Writing the truth has always been a challenge for me. In college, I started out as a journalism major, but it was strongly suggested that I transfer into the fiction department as quickly as possible. Let’s just say I have a tendency to embellish that wiser minds quickly realized would make journalism a poor career choice.
So I became a fiction writer, and I’ve never been happier. But recently I was asked by friends to write a nonfiction piece describing an incident that reflects the emotional impact of a tragedy I’ve tried hard to erase from memory. Just the thought of the project made me sweat.
Several of us are writers, with various memories of that time. Our stories will be as different as our emotional responses were, which is exactly what they wanted. The assignment seemed simple enough: Detail the times, the event, and a random memory that is somehow connected. Something true.
They had me until those last two words: something true.
I had great ambivalence about the project. Simultaneous and contradictory emotions pulled in equal and opposite directions and kept me up at night. But, because the cause was a good one, and since it would put me back in touch with old friends, I reluctantly said yes. And then I had a full-on panic attack.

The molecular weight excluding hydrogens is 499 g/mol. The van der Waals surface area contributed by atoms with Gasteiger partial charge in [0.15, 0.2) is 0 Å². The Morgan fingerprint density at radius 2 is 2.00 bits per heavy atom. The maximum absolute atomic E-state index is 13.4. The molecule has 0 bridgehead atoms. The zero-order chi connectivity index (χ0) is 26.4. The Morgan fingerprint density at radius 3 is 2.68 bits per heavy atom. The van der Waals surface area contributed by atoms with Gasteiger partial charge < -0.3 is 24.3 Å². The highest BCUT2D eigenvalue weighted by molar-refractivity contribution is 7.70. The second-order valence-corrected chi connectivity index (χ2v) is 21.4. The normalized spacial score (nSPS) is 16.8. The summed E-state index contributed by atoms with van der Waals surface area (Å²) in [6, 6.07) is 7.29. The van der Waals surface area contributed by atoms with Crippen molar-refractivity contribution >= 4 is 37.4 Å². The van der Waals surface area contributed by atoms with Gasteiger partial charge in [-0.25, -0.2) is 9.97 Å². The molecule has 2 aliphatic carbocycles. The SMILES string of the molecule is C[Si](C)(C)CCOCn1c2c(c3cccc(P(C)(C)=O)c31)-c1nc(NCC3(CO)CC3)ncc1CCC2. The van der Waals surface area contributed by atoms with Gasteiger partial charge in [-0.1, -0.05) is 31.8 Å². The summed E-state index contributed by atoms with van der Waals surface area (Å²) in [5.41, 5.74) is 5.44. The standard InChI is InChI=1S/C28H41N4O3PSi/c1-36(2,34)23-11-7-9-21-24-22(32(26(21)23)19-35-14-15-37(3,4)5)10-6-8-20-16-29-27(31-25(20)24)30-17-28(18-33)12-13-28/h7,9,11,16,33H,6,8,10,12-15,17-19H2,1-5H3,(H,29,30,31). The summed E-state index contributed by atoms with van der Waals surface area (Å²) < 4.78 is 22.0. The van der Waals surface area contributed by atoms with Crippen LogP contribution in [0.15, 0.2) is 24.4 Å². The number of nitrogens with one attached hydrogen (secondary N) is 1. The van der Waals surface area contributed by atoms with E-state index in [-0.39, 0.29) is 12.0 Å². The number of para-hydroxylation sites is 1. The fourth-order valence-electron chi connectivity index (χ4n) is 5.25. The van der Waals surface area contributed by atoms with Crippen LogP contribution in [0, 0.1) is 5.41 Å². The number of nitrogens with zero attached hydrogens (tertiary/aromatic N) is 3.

The more I tried to begin, the more ambivalence I felt about the subject matter. For me, it was the best of times, and it was the worst of times. In the end, the truth was some place in between, in the seemingly random and mundane details of memory, which were the only memories I was able to summon.
My notes are skeletal at best, but here’s what I’ve got so far:
It was the ‘80s, and I was living in LA’s Laurel Canyon. Nightlife was just down the hill on Sunset: The Whiskey, the Roxy. It was the proverbial “sex and drugs and rock and roll” lifestyle. Anything was possible. By day, I worked at a sound-stage facility where anything possible was actually happening: from MTV videos, features, sitcoms, to porn and cartoons. Every Monday night I met with Bob McKee and nine other writers in his development group to workshop our screenplays.